AN OFF-DUTY nurse in the right place at the right time has helped give a driver the best chance of survival after he suffered a cardiac arrest at the wheel.
A crash, involving a Ford Mondeo and Citroen Xsara, happened at 5.45pm yesterday evening (Thursday) in Ashill Road.
The nurse carried out CPR (cardiopulmonary resuscitation) at the scene and, because of that and the work of paramedics when they arrived, the 62-year-old, who was driving the Mondeo, was breathing on his own by the time he got to hospital.
A West Midlands Ambulance Service spokesperson said: “If it had not been for the actions of the nurse in those first few seconds, the man would almost certainly have died – now he has been given the best possible chance of survival.”
He added ambulance staff gave him advanced life support and continued treatment as he was taken to the A&E at Birmingham’s Queen Elizabeth Hospital, where medics had been put on standby.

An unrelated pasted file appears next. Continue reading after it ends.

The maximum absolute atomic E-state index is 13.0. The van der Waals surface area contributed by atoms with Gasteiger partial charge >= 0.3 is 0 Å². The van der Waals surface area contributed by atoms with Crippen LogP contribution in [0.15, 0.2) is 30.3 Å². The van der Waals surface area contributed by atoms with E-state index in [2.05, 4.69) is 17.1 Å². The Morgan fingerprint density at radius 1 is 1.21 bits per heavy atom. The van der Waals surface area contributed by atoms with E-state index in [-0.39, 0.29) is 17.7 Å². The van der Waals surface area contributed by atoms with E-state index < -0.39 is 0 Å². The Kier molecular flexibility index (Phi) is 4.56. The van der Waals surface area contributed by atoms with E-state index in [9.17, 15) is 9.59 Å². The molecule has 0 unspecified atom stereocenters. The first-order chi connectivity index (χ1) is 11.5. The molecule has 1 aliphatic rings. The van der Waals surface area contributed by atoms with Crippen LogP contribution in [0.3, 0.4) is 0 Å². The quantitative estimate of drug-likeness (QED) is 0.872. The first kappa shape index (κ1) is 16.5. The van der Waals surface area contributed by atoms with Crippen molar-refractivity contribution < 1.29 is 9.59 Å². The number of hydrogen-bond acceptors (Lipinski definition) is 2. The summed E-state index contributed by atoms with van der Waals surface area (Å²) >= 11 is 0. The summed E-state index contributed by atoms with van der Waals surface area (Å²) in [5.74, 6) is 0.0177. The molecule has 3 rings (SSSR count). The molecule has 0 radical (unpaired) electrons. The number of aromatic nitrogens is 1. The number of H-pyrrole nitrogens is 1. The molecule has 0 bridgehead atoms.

He confirmed an ambulance, a rapid response vehicle and a paramedic officer were sent to the scene.
The crash, described as a ‘slow speed’ incident, involved one car coasting across the road and both vehicles sustaining damage to their fronts.
The ambulance spokesperson said it showed the importance of residents knowing CPR and basic first aid and being prepared to use those skills.
“That knowledge has given a man the best possible chance of survival after he suffered a cardiac arrest at the wheel of his car.
“Whilst the man still has a long way to go, he has been given the chance of life by someone being prepared to carry out CPR.
“Once again, this demonstrates just how important it is that everyone learns how to do CPR and has a knowledge of basic first aid.
A West Midlands Police spokesperson confirmed officers were called to the scene and added: “The 62-year-old man was taken to hospital where he remains in a critical condition.”
The driver of a Citroen Xsara received minor injuries.
The road was closed after emergency services arrived at the scene and re-opened at 7.15pm.